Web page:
Everyone’s tried baking bagels at least once haven’t they? Some turn out like biscuits and some are a bit tasteless. There’s a longer article on this website about how to create the authentic bagel flavour and texture, about barley malt syrup and boiling to encourage the chewy crust. But look no further for a quick and easy recipe for bagels with an authentic bagel flavour. When I say “quick”, I mean quick to prepare. It’s the overnight proving that makes these bagels special.
What are bagels made of?
Bagels are made from a handful of easy to source ingredients being flour, salt, yeast, water and barley malt syrup. It’s what you do with the ingredients that makes a bagel taste and feel the way it does. This includes allowing the dough time to rise, letting the dough ferment and briefly boiling before baking. The is a fat-free recipe, using no oil.
What’s the secret to a bagel’s flavour?
The “secret” to baking the best tasting bagels is to let them prove slowly overnight. Science Direct says: “Traditional bagels develop much of their flavor and distinct crust characteristics from a long, cold fermentation step called retardation.” To you and me, that’s 18 hours in a fridge! But if you’re the impatient type and can’t stand delayed gratification, skip that step and get baking your bagels the same day. Don’t complain though if they aren’t quite as tasty as the overnight bagels in this recipe!
Recipe for making 6 overnight bagels
2 cups (400 g) of strong white bread flour
1/2 tablespoon of “easy bake” yeast
1/2 tablespoon and a bit of salt
1.5 tablespoons of barley malt extract
210g of lukewarm water (around 36 degrees celsius / 97 fahrenheit)
Preparation time: 100 minutes, waiting time approx 18 hours.
Baking time: 16 minutes
Day One: Start preparing at 10am. Bagels should be covered and in the refrigerator by about 11.30am
Day Two: Take the proved bagels out of the fridge around 7.15am and let them come to room temperature for an hour. They should have filled out, looking puffy but firmish to the touch. Boiling and baking takes about 25 minutes.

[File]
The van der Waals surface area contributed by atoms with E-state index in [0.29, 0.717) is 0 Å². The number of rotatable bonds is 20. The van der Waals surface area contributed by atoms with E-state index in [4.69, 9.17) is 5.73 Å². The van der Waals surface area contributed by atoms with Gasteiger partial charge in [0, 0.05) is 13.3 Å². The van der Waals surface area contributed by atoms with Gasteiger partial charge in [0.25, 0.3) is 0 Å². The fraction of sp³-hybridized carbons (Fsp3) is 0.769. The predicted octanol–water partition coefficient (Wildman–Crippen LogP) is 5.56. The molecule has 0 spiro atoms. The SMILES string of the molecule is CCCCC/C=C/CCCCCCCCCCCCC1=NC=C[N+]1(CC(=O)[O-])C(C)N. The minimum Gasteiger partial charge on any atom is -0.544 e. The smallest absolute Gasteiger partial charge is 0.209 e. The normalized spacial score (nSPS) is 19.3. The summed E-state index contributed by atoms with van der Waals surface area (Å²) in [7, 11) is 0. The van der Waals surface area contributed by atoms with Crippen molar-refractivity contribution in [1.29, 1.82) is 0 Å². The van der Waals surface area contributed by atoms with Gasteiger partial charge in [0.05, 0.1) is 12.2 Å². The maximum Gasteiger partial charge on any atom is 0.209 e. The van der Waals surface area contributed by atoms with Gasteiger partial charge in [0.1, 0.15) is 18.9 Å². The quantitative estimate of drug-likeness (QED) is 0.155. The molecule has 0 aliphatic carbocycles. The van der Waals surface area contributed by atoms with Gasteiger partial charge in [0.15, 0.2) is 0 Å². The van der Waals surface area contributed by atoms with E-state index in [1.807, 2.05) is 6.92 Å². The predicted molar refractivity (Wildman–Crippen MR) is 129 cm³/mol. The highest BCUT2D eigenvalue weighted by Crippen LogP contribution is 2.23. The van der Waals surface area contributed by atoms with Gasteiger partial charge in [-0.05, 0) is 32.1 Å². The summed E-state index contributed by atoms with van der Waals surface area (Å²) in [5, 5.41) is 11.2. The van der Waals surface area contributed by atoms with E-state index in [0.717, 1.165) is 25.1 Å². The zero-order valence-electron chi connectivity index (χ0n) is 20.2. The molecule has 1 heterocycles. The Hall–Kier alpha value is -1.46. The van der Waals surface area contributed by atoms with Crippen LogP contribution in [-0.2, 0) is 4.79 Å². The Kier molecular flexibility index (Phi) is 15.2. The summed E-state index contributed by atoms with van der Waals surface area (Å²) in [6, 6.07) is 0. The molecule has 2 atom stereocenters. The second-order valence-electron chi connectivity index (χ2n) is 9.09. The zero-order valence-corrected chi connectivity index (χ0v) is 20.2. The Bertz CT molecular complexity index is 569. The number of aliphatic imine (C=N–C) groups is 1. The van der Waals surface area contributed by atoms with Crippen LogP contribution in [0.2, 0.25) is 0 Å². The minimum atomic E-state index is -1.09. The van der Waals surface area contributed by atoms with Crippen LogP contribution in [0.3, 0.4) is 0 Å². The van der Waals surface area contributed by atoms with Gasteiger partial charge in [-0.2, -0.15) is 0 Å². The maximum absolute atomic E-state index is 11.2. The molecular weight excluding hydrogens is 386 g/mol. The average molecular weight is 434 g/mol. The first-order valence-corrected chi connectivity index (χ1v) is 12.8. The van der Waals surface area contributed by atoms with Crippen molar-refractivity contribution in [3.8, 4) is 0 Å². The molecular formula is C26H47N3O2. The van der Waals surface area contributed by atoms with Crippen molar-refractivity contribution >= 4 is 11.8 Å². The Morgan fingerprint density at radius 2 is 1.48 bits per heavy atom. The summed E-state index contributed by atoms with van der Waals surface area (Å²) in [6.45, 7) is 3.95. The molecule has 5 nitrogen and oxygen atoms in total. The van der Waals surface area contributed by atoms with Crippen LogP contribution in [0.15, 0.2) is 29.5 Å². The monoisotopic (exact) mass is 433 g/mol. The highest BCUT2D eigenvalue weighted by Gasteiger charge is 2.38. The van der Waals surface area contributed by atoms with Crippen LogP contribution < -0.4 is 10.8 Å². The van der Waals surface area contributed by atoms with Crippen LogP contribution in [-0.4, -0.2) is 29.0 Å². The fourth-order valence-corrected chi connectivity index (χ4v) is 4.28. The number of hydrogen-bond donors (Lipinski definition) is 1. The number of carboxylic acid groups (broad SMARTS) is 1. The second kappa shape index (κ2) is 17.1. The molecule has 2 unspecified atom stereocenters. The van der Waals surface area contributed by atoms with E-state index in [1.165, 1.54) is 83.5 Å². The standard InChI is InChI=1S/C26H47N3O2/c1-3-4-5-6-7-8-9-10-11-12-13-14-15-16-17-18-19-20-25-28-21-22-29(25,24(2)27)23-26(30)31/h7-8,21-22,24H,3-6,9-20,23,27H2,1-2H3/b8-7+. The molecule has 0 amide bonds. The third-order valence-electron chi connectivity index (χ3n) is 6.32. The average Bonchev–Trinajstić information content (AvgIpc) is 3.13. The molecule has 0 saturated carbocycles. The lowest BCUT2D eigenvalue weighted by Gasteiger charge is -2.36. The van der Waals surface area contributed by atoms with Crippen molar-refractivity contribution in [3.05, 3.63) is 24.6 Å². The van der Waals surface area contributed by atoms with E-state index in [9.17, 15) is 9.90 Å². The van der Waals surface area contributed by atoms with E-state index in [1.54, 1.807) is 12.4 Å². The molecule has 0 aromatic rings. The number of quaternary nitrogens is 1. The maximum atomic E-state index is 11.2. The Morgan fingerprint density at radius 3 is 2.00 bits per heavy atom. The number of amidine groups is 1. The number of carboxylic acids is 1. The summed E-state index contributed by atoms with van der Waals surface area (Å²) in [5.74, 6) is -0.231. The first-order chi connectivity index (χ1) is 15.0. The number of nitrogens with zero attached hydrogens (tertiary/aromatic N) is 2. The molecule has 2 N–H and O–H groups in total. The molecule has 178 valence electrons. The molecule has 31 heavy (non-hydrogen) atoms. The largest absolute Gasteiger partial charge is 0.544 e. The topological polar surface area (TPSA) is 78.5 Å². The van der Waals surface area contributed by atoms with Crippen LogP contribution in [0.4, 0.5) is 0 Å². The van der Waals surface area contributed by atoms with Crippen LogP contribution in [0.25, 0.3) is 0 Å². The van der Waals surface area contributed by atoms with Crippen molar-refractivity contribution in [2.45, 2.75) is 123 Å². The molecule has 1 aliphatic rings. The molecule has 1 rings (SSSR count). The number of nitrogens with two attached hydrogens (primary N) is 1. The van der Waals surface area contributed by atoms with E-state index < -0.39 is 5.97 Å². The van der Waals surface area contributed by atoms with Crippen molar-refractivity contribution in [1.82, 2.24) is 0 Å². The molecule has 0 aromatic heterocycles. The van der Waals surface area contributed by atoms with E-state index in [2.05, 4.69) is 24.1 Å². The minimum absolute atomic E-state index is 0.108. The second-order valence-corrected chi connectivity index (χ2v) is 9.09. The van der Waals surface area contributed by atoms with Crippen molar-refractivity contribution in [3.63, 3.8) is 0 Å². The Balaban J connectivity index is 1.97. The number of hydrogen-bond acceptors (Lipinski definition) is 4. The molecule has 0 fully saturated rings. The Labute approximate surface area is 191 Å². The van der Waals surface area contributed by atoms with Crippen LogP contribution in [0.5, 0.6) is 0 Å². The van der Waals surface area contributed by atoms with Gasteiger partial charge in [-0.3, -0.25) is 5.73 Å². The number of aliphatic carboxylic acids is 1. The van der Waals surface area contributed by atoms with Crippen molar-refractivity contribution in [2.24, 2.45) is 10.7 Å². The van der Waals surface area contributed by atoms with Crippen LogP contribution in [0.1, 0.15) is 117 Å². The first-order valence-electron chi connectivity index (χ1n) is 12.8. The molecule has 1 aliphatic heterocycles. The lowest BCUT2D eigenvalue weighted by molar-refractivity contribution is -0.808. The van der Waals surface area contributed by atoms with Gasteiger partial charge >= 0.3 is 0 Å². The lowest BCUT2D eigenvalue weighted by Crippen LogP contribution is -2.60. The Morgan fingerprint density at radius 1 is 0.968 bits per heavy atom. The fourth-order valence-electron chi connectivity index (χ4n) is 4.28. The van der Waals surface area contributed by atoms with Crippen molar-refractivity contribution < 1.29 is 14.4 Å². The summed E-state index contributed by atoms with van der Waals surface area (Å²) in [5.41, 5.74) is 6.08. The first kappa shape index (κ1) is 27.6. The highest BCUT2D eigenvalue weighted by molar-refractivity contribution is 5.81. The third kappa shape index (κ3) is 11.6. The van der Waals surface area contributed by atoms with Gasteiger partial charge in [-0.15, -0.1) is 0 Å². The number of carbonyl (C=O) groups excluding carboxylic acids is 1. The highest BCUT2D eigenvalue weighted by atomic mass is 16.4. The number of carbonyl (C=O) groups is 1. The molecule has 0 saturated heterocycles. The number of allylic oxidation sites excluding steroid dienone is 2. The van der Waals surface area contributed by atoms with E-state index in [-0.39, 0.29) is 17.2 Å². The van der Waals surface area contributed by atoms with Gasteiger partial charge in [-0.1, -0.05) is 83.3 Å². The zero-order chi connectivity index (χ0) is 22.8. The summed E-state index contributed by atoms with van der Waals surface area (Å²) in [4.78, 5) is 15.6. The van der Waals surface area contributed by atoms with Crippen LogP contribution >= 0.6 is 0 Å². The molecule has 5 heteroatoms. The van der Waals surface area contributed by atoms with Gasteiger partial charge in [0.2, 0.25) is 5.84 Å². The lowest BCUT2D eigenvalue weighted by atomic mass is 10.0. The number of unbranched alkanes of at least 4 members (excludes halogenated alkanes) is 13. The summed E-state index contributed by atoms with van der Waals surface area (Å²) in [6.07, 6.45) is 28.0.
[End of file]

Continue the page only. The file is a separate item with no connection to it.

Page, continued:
We use weight measurements to keep everything accurate as cup measurements can vary. This recipe should produce approx. 660g of dough which will make 6 x 110g bagels. We’re aiming for an optimum 57% hydration as bagel dough is quite dry by nature.
Bagel baking method
- Add 1 x tablespoon of barley malt extract to the lukewarm water and mix in
- Put the yeast in a bowl, pour in the water mixture, stir, cover with a tea towel and leave to stand for 10 minutes – you should get an even froth across the top of the water.
- Add the remaining barley malt extract and stir.
- Add the flour and salt to the mixing bowl then add the yeast mixture. Combine the flour, salt and yeast mixture, kneading by hand for 10 minutes. ( Stand mixers can’t easily handle the heavy dry dough mixture )
- Leave the dough ball to rise to double size in a covered bowl for an hour
- Divide the dough into 6 equal parts using scales to weigh the dough balls
- Shape bagels by rolling out into sausage shape and wrapping around hand and rolling to join
- Place the bagel rings on a floured tray, in a sealed plastic bag for 18 or more hours in refrigerator (12 hours is OK)
The Next Day – Bagels for breakfast
To complete this bagel recipe, breakfast ingredients ready, to go we need to be up early. I remove the bagels from the refrigerator around 6am.
- Next day, remove tray from fridge, place bagels on room temperature surface for an hour and cover
- Boil a wide pan of water and add half a teaspoon of baking powder (this promotes caramelisation and can give the bagel a pretzel-like flavour) – you could add sugar, honey or barley malt syrup to improve the glaze but we like baking powder
- Boil your bagels for 15 seconds each side – use a slotted spoon to retrieve and drain the bagels
- Stand boiled bagels on a rack for 5 minutes then transfer to a baking tray
- Bake at 200c for 16 minutes turning tray 180 degrees after 8 minutes
- Turn out onto a rack and let cool for 20 minutes
- The bottoms of the bagels should be a golden brown colour when they’re fully baked. The surface of the bagel should be covered in small blisters.
Leave a comment
This overnight bagel recipe is quite simple really but it needs patience, and eating anything fresh from the oven is so satisfying. If you’ve tried this recipe for bagels why not leave a comment and let us know how it went?